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We explain science, both the idealised version to which scientists aspire, and the real version that involves actual human beings. If you are a cosmic revolutionary, who wants to replace the prevailing big bang theory with their own ideas, we explain the importance of mathematical models, publishing, peer review and presentation of your ideas. In particular, we show how to make scientist's human motivations work in your favour.
The universe is smooth on the largest scales, with roughly the same number of galaxies in every large cosmic neighbourhood. But the standard history of the universe won't allow any process to smooth out an initially smooth universe. An addition to the standard model, called cosmic inflation, aims to fill this void.
The universe has a remarkably consistent elemental composition: about 75% hydrogen, 24% helium, and 1% heavier elements. Stars, for all their element-producing abilities, cannot have created these abundances. This points to another cosmic oven, in the universe’s hotter past.
Various alternatives to the big bang model have been proposed, both inside and outside the scientific literature. We review some examples, and show how they deal (or not) with the evidence of astronomy.
Congenital diaphragmatic hernia (CDH) is a life-threatening surgically correctable congenital birth defect (3/10 000 live-born babies) . Survival chances are dependent on the presence of associated malformations and severity of lung hypoplasia. Mortality remains up to 30% . In the previous chapter we have outlined how fetuses with the suspicion of CDH should be assessed, using genetic testing and modern imaging techniques. Individualized prognosis of isolated CDH can be made prenatally by measurement of lung size, the presence of the liver in the thorax, and the side of the defect . Patients with predicted poor prognosis are ideal candidates for an intervention that may improve the outcome. Such intervention is not aiming at repairing the diaphragmatic defect, as it can be easily closed after birth: it rather should reverse pulmonary hypoplasia (i.e. stimulate lung growth) before birth. Historically this was attempted by anatomical repair of the defect in utero, yet results were suboptimal .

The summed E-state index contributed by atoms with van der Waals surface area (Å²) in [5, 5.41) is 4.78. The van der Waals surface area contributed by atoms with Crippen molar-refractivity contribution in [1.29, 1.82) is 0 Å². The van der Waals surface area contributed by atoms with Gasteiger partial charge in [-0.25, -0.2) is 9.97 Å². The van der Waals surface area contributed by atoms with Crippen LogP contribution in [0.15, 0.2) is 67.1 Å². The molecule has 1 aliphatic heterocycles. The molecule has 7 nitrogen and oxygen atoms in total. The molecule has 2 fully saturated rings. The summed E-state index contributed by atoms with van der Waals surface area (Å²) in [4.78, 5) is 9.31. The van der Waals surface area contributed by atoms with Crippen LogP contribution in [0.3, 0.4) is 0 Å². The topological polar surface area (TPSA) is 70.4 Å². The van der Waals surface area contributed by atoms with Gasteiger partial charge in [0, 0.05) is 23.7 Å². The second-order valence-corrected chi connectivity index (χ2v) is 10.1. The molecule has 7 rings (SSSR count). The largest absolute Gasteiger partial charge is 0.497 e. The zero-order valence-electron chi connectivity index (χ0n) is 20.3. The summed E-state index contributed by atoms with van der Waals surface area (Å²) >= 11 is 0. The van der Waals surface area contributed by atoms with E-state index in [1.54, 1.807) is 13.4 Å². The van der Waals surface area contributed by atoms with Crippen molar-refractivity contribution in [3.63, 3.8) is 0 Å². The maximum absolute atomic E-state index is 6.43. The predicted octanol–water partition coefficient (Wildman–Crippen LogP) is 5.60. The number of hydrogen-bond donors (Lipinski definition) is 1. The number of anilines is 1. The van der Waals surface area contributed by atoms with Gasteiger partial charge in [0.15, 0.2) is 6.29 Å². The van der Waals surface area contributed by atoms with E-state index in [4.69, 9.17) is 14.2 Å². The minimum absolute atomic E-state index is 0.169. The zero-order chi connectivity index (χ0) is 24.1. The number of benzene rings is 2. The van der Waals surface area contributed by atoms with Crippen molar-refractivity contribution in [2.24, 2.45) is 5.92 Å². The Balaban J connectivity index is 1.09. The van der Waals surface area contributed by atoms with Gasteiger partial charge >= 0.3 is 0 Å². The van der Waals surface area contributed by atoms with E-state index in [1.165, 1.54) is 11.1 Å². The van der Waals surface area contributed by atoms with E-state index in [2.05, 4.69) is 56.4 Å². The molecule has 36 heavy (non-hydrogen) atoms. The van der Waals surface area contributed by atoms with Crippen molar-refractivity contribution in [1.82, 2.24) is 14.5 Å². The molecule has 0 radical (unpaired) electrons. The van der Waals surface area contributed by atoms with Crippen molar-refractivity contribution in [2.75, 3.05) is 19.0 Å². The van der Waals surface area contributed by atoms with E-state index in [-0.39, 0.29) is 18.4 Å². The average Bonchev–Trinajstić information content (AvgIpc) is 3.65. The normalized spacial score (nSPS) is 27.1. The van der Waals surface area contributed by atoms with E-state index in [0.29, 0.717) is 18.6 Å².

Intracranial pressure (ICP) can be measured by a monitor placed into one of the lateral ventricles; in the subarachnoid, subdural, or epidural spaces; or in the brain parenchyma.
ICP monitors should be placed in a patient’s nondominant hemisphere (e.g. right hemisphere in a right-handed person).
Kocher’s point is the external skin landmark most commonly used for insertion; at this point, the catheter trajectory to the frontal horn of the lateral ventricle avoids bridging veins, the superior sagittal sinus, and the motor strip. Kocher’s point is located 2 cm anterior to the coronal suture at the mid-pupillary line (2–3 cm lateral to midline). The coronal suture is approximately 11–12 cm from the base of the nose.
Alternative sites for placement include Keen’s point, which is located 2.5 cm posterior and superior to the top of the ear (posterior-parietal), a Frazier burr hole (occipital-parietal), and Dandy’s point (occipital).
Twin reversed arterial perfusion sequence (TRAP) is a rare anomaly unique to monochorionic (MC) multiple pregnancies. It is estimated to affect 2.5% of MC pregnancies or 1 in 10 000 pregnancies . TRAP more commonly occurs in monoamniotic than in diamniotic pregnancies, but because diamniotic twins are more common, most TRAP cases are seen in a diamniotic setting. TRAP consists of the combination of a normal-looking twin who pumps blood towards a severely abnormal co-twin. This normal twin is therefore called the ‘pump twin.’ The severely abnormal twin usually does not have a functional heart, hence also the name acardiac twin.